On July 22nd in central Rajasthan, India, 1800 Raika herders delivered an appeal to the Forest Department to restore their traditional grazing rights in the surrounding forests. The Raika have been grazing their local breeds of sheep and camel in the forests for hundreds of years and have contributed to the conservation and sustainable use of the forest biodiversity. However, the Forest Department has imposed daily fines on the Raika’s sheep and has restricted their access to the forest in contravention of the their rights under the national Forest Rights Act and under international law (particularly Articles 8(j) and 10(c) of the UN Convention on Biological Diversity). Last year, with the support of Natural Justice and local NGO Lokhit Pashu-Palak Sansthan, the Raika developed a bio-cultural community protocol and have since shared their concerns and priorities at UN working group meetings and with other pastoralist communities in India and around the world. They will also present at the upcoming CBD Conference of Parties in Nagoya and will host a preparatory meeting in India from August 13-15, which Kabir Bavikatte (Natural Justice) plans to attend. More information about the Raika can be found in a briefing about the July 22nd appeal, a July 26th article in The Hindu Online, and on Natural Justice’s website.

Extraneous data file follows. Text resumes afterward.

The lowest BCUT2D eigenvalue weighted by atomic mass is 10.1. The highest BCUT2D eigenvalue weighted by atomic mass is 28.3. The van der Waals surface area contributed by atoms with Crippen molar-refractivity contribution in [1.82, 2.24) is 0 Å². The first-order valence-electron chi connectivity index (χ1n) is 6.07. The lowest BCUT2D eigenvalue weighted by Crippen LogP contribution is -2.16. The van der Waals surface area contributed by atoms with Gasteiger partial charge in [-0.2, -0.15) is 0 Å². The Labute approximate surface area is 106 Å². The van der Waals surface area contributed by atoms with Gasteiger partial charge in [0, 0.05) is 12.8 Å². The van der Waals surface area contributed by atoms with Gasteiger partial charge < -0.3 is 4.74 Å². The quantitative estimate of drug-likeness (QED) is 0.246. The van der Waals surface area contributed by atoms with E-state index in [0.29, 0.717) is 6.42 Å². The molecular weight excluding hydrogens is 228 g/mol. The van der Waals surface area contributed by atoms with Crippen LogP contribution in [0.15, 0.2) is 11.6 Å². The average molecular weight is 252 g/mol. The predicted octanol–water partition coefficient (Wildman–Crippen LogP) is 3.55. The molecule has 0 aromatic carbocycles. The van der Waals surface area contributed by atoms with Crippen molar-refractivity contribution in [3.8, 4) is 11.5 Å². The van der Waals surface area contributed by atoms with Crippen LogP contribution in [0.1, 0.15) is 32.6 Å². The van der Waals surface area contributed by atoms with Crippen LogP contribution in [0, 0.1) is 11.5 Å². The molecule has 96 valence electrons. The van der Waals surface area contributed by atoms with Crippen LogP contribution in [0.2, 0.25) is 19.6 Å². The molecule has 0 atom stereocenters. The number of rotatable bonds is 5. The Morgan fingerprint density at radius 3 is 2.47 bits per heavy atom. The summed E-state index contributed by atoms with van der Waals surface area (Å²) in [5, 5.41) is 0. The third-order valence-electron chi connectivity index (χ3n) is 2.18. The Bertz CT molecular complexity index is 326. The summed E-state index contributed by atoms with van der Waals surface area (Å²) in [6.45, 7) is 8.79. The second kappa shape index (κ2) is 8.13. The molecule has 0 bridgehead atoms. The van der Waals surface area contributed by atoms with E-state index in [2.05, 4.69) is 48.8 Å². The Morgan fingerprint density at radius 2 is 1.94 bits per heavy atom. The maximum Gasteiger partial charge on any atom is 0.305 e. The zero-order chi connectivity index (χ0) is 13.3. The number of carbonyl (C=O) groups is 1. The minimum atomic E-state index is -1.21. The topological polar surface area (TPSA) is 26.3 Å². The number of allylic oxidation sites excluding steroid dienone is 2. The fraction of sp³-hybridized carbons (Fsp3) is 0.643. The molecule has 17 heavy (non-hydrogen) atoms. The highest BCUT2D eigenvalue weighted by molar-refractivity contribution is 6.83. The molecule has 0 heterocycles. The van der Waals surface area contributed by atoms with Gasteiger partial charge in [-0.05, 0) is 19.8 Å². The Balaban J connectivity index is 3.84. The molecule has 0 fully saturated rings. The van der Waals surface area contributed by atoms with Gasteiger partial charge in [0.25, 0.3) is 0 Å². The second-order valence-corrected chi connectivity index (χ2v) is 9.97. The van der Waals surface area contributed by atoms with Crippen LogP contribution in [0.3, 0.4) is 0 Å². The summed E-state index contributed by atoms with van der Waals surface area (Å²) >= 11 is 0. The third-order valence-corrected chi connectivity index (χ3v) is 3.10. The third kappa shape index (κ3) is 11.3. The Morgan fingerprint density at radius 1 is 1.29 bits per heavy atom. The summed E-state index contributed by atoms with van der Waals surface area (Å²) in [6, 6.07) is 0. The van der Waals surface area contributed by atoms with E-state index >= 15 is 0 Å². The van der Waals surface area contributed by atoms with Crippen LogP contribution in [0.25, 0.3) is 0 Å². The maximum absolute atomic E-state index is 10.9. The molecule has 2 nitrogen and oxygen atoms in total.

Raika call for recognition of pastoralists’ rights in India